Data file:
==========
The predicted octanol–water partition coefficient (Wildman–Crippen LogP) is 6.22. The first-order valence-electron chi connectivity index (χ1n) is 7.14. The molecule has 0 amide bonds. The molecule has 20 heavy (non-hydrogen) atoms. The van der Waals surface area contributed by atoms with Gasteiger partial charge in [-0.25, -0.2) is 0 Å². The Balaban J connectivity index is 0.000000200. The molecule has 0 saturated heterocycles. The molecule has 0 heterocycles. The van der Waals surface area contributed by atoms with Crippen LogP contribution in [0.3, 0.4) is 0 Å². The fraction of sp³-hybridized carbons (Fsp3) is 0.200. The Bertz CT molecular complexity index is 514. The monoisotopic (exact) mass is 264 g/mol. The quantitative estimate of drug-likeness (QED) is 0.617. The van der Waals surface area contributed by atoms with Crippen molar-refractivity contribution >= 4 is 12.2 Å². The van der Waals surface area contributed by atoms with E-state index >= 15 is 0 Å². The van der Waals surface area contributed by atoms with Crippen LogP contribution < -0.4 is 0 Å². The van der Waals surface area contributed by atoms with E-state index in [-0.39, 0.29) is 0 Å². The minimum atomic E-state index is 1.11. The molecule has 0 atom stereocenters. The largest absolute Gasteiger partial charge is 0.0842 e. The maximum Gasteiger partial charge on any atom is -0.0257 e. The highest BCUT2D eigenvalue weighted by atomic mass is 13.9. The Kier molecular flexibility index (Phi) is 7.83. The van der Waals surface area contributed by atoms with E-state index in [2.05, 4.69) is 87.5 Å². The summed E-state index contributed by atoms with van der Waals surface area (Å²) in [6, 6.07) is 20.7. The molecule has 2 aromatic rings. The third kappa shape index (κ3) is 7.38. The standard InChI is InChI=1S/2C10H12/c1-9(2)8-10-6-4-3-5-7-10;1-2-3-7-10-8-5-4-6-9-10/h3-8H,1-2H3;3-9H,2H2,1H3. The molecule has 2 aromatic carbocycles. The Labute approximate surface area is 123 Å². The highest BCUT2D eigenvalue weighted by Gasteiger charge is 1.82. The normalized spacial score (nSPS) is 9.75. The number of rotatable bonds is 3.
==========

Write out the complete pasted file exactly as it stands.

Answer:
The predicted octanol–water partition coefficient (Wildman–Crippen LogP) is 6.22. The first-order valence-electron chi connectivity index (χ1n) is 7.14. The molecule has 0 amide bonds. The molecule has 20 heavy (non-hydrogen) atoms. The van der Waals surface area contributed by atoms with Gasteiger partial charge in [-0.25, -0.2) is 0 Å². The Balaban J connectivity index is 0.000000200. The molecule has 0 saturated heterocycles. The molecule has 0 heterocycles. The van der Waals surface area contributed by atoms with Crippen LogP contribution in [0.3, 0.4) is 0 Å². The fraction of sp³-hybridized carbons (Fsp3) is 0.200. The Bertz CT molecular complexity index is 514. The monoisotopic (exact) mass is 264 g/mol. The quantitative estimate of drug-likeness (QED) is 0.617. The van der Waals surface area contributed by atoms with Crippen molar-refractivity contribution >= 4 is 12.2 Å². The van der Waals surface area contributed by atoms with E-state index >= 15 is 0 Å². The van der Waals surface area contributed by atoms with Crippen LogP contribution < -0.4 is 0 Å². The van der Waals surface area contributed by atoms with E-state index in [-0.39, 0.29) is 0 Å². The minimum atomic E-state index is 1.11. The molecule has 0 atom stereocenters. The largest absolute Gasteiger partial charge is 0.0842 e. The maximum Gasteiger partial charge on any atom is -0.0257 e. The highest BCUT2D eigenvalue weighted by atomic mass is 13.9. The Kier molecular flexibility index (Phi) is 7.83. The van der Waals surface area contributed by atoms with E-state index in [2.05, 4.69) is 87.5 Å². The summed E-state index contributed by atoms with van der Waals surface area (Å²) in [6, 6.07) is 20.7. The molecule has 2 aromatic rings. The third kappa shape index (κ3) is 7.38. The standard InChI is InChI=1S/2C10H12/c1-9(2)8-10-6-4-3-5-7-10;1-2-3-7-10-8-5-4-6-9-10/h3-8H,1-2H3;3-9H,2H2,1H3. The molecule has 2 aromatic carbocycles. The Labute approximate surface area is 123 Å². The highest BCUT2D eigenvalue weighted by Gasteiger charge is 1.82. The normalized spacial score (nSPS) is 9.75. The number of rotatable bonds is 3.